POW Camp 132 Drawings - by John Harris

POW Camp 132 Drawings - by John Harris

In the middle of October 2013, Viv and I received in the mail a file, sent by Bob Atkinson’s widow Karen Mackenzie. The file, Karen said, held drawings that Bob had told her, “were from some German prisoners of war in a camp near Medicine Hat.”


In the Autumn of 1971, Bob Atkinson, Paul Nedza and I, all employees of Medicine Hat College, started Repository Press. I left the college nine months later for a job in Prince George, and Bob followed a few years after that.


It was likely in those two years, 1972-3 to 1974-5, that Bob acquired the drawings; I don’t recall ever hearing about them. Likely he acquired them with a mind to publishing them, as he managed acquisitions for book publishing then — Alban Goulden’s In the Wilderness and Andy Suknaski’s Leaving as well as the massive Suffield Archaeological Project published under a separate imprint. I edited our little magazine Seven Persons Repository and Paul and his wife Avis managed artwork and the technical side of offset printing for both the press and the magazine.


Bob’s file contains two distinguishable sets of pencil-crayon drawings, one a series of nine, fairly stylized (perhaps copied) “girlie” pictures, and the other a series of 13 camp drawings. Three of the camp pictures are of men, indoors playing cards. The men are wearing their prescribed uniforms of denim pants with a red stripe down the right leg and a large red circle at the back of the coat that looks, ominously, like a target.



There is one picture of the Nile river identified as “Cairo 12 Dec. 1941” that we include in the “camps” set because of its style, date and signature (see below). Both sets of sketches are done on heavy paper cut to assorted sizes, the smallest 18.5 x 24 cm and the largest 23 x 33 cm. The girlie pictures are all 18.5 x 24 and are fully colored; most of the “camp” pictures are larger and only partially colored.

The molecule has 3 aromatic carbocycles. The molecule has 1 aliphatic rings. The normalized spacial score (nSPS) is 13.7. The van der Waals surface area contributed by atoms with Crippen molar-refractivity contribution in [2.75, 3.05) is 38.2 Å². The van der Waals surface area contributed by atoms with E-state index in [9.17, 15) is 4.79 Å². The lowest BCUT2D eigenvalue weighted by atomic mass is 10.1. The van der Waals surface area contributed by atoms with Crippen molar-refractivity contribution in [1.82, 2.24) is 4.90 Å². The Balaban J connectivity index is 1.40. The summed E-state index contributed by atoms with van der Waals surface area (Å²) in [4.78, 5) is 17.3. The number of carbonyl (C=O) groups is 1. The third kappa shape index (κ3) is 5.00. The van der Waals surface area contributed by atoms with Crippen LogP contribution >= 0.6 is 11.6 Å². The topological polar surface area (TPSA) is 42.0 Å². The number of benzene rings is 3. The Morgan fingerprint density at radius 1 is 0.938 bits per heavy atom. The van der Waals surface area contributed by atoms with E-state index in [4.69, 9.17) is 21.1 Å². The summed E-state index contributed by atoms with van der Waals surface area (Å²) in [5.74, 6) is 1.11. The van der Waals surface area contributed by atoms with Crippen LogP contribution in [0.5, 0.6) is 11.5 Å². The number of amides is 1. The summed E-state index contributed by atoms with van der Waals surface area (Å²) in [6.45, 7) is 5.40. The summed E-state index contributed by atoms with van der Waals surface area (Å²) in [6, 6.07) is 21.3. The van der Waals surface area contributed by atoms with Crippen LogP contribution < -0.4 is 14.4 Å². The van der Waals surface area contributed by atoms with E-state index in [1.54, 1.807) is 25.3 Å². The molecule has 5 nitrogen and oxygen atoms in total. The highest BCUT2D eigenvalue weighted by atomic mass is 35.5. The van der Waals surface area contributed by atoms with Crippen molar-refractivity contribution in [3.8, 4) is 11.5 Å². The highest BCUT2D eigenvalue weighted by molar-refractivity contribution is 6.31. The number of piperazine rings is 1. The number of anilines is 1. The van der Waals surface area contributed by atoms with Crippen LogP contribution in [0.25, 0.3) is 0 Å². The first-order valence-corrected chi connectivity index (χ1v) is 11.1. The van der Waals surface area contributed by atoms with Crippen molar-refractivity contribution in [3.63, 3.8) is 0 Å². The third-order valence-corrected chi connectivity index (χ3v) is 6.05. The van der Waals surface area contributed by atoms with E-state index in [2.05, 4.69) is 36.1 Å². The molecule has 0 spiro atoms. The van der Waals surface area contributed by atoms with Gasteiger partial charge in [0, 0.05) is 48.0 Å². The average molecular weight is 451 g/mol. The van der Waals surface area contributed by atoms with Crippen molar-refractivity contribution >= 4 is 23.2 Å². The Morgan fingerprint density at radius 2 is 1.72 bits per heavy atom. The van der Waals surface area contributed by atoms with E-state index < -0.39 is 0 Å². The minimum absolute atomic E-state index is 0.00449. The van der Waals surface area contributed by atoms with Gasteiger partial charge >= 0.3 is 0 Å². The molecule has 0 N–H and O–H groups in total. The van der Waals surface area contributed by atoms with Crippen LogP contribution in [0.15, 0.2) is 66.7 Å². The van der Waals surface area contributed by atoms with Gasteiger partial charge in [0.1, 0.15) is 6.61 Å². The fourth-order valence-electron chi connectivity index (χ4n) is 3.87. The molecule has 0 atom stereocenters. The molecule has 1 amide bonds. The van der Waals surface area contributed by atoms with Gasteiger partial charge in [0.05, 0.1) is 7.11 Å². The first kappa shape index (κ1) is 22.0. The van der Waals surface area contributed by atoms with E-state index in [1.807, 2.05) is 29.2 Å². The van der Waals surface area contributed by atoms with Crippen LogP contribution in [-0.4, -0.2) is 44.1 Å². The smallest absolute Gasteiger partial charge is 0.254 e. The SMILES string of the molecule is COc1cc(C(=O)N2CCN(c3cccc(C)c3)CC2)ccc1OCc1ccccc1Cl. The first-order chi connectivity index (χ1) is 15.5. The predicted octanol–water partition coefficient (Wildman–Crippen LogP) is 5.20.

Six of the “camp” sketches are signed, including the one identified as “Cairo.” The name is hard to read, but seems to start with a V or maybe a K and be something like Vielber, Vielben or maybe even Keller. Two of the signed sketches say “Ozada” and three “Medicine Hat;” Ozada is presently a ghost town near Canmore in Alberta and Medicine Hat a small city in southern Alberta. The two Ozada sketches are dated 5 Nov. 1942. The three Medicine Hat sketches are dated “10. Oct. 1944,” “18. Febr. 1945, and “12 März 1945.” The dates are punctuated, abbreviated and spelled in the German style.


Planning for the Alberta camps, in Ozada, Lethbridge and Medicine Hat and built in that order, started in March, 1942, after 4,000 POW’s, members of Rommel’s Afrika Korps, were accepted by Canada. The Korps had come to Africa in March 1941, and, in the course of fighting, which lasted until February 1943 when Rommel was pulled out of Africa, some hundred thousand prisoners were taken and distributed around Britain’s empire. The first of these prisoners, our artist among them, went to Ozada, which started taking prisoners in May 1942. The bulk of these would have surrendered after the battle at Tobruk, November 1941, where some 36,000 of Rommel’s men were taken prisoner. The Cairo sketch is dated December 1941 — our artist was likely marched or transported to Cairo and then shipped out to Canada, probably by way of Britain. The Cairo picture, because it is on the same paper as the other sketches, was likely sketched and dated from memory, done in the camps and not in Cairo.